Meredith Brunen, executive director of development for the NorthWest Arkansas Community College Foundation said that there are many established fundraisers in the region that have dedicated audiences but attendees have many other choices to examine for newer events.

“Because there are so many events, patrons are having to choose what they do,” she said. “Most (non-profits) do one major event.”

Sometimes making tweaks to the already established event is necessary to keep it fresh, she added. For example, the Foundation’s annual Scholarship Gala now has a theme and is now known as the Plant A Seed Gala. It references how the gala helps plant seeds of growth and education in students’ lives.

“There are so many brands that establishing a brand is important,” she said.

Linda Phillips, director of development for the Northwest Arkansas Children’s Shelter, said that the organization has several fundraisers that are coordinated by the shelter itself, but it also benefits from fundraisers that are coordinated by third parties.

The Shelter’s signature event is the Starlight Gala, which has tripled in attendance since starting more than a decade ago.

Event coordinators have increased the invitation list and strengthened the entertainment to include more high-profile names to increase participation, she said.

“We’re increasing the value proposition,” she said.

The shelter has two other signature events with the golf tournament and a tailgating fundraiser, both which continue to be successful. Part of that ongoing success has been because the events have been kept fresh including venue changes and scheduling changes.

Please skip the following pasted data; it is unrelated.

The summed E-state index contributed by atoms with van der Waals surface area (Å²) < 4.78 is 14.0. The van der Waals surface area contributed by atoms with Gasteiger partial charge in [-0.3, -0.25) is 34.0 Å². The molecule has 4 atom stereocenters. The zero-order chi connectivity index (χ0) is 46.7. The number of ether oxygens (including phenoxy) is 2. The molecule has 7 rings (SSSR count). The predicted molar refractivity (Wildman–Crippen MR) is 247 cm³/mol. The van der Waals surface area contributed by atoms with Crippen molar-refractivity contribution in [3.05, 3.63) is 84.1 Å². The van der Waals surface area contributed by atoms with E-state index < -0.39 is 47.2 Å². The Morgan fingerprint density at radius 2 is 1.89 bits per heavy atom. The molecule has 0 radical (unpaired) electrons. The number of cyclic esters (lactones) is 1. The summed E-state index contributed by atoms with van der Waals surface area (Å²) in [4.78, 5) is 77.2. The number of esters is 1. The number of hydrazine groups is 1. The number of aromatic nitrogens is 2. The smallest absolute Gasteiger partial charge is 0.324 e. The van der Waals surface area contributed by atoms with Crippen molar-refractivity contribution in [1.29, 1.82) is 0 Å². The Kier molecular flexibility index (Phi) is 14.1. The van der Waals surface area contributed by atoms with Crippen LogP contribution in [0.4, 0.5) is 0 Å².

The Kendrick Fincher Memorial Foundation has a well-established fun run that has been around for 15 years. Three years ago, the organization decided to build on its original event by adding the 5K.

“It’s always good to build around what you’re already doing,” said Rhonda Fincher, executive director. “It made sense to add to the Fun Run.”

The overall event has evolved in other ways to include more opportunities for adults to participate. The family components still exist, but now there is an evening gala designed for the grownups only.

The Foundation also continues to have its Beat the Heat Luncheon, which is more mission-focused but does bring in some financial assistance from ticket sales. Fincher said volunteer input has been a driving force behind changes that happen, including in fundraising. For example, it was a sponsor who suggested having the evening gala, she said.

Many non-profit leaders agree that time and technology enhancements mean changes to their fundraising methods, not just in events. In general, many non-profits are trying to diversify how donors can become involved, Phillips said.

For example, donors can give money, time, goods or services. The increase in the type of fundraisers also speaks to attempts to reach a diverse audience.

Brunen said that people are becoming more technology driven so having online access has become even more vital for organizations. Having the ability to donate via text message used to be a new-fangled idea now it’s almost the norm. Websites for non-profits also usually include ways of donating online, she said.